Gift suggestion articles were back as retailers got back into the swing of Christmas trading. Dad could expect a brush, socks or even a wool dressing gown worth 44/6 and 8 coupons. If mum was a smoker, maybe a lipstick shaped lighter or for something different, why not a shower curtain?
Gas was in short supply in 1945 as was poultry and ham. On the bright side dried fruits, almonds and holly sprigs were back.
After years of penny-pinching and low-key Christmas days, shoppers were out in force in 1945.
Toys were plentiful, but English mechanical toys were in limited supply and beach toys were unobtainable.
Carols By candlelight was growing in popularity, so the Horsham City Council decided to introduce their own for Christmas 1946. May Park was the proposed venue.
Christmas was brighter in Australia, but in Britain the situation was still grim. Gifts of food could be left at the Camperdown branch of the Red Cross in Manifold Street.
Was this the beginning of what used to be almost annual event? Brewery workers went on strike just before Christmas 1947.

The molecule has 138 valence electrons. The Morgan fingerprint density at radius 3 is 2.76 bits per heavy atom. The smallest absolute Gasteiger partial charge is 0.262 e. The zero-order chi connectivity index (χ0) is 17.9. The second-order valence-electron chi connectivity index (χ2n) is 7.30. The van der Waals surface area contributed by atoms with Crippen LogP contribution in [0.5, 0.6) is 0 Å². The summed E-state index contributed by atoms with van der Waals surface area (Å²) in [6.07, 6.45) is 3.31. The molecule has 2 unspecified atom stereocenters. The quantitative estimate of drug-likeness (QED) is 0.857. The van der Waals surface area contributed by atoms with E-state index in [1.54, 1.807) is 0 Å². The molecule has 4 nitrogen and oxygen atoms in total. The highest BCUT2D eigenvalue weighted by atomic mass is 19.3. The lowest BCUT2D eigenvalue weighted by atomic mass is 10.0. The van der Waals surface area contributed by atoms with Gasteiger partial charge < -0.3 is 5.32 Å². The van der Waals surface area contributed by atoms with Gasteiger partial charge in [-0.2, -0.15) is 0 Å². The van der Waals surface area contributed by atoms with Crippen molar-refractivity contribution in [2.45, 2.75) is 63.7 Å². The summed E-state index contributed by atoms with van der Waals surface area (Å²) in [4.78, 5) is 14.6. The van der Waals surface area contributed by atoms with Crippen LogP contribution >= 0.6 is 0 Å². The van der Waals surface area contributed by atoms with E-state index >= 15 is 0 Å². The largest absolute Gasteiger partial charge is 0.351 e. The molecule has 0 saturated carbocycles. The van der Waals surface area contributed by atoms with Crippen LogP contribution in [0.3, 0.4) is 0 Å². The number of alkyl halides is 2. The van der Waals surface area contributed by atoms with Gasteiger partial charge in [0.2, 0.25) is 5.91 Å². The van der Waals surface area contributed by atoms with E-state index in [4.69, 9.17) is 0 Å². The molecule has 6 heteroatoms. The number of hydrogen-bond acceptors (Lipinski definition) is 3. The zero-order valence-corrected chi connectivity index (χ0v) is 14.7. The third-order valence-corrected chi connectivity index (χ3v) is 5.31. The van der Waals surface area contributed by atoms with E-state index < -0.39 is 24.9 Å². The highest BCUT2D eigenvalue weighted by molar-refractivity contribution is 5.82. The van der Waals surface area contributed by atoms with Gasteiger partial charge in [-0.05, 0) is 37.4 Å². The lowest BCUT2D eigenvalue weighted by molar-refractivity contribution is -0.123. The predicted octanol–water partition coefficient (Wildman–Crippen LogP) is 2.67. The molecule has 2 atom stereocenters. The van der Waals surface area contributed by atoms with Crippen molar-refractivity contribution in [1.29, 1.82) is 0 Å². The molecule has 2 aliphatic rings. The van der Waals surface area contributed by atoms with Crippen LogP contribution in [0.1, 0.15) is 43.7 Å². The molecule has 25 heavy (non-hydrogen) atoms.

The Red Cross provided transport for patients at the Heidelberg Repatriation Hospital to return home for Christmas 1947. Trucks, cars and ambulances drove patients to towns such as Dunkeld, Port Fairy, Colac and Terang.
The Australian Women’s Weekly had personal gift giving ideas and a new cook book offer in their December 4, 1948 issue.
Father Christmas arrived on a bike for the Portland Kindergarten play-group Christmas party.
Radio 3HA ran a hospital appeal on Christmas day 1948 and due to its success, repeated it in 1949.
December. What a month!
The December 17, 1949 issue of the Australian Women’s Weekly had recipes for Almond Snowballs and Chocolate date log and Christmas table presentation ideas.
The Argus also had Christmas table hints and a recipe for Rabbit pâté.
Horsham traders were not experiencing a Christmas rush in 1949 and cooler weather had slowed the sale of summer clothing. Barnetts, however, saw a rush on that ever popular Christmas gift, handkerchiefs. Men’s dressing gowns were also selling well.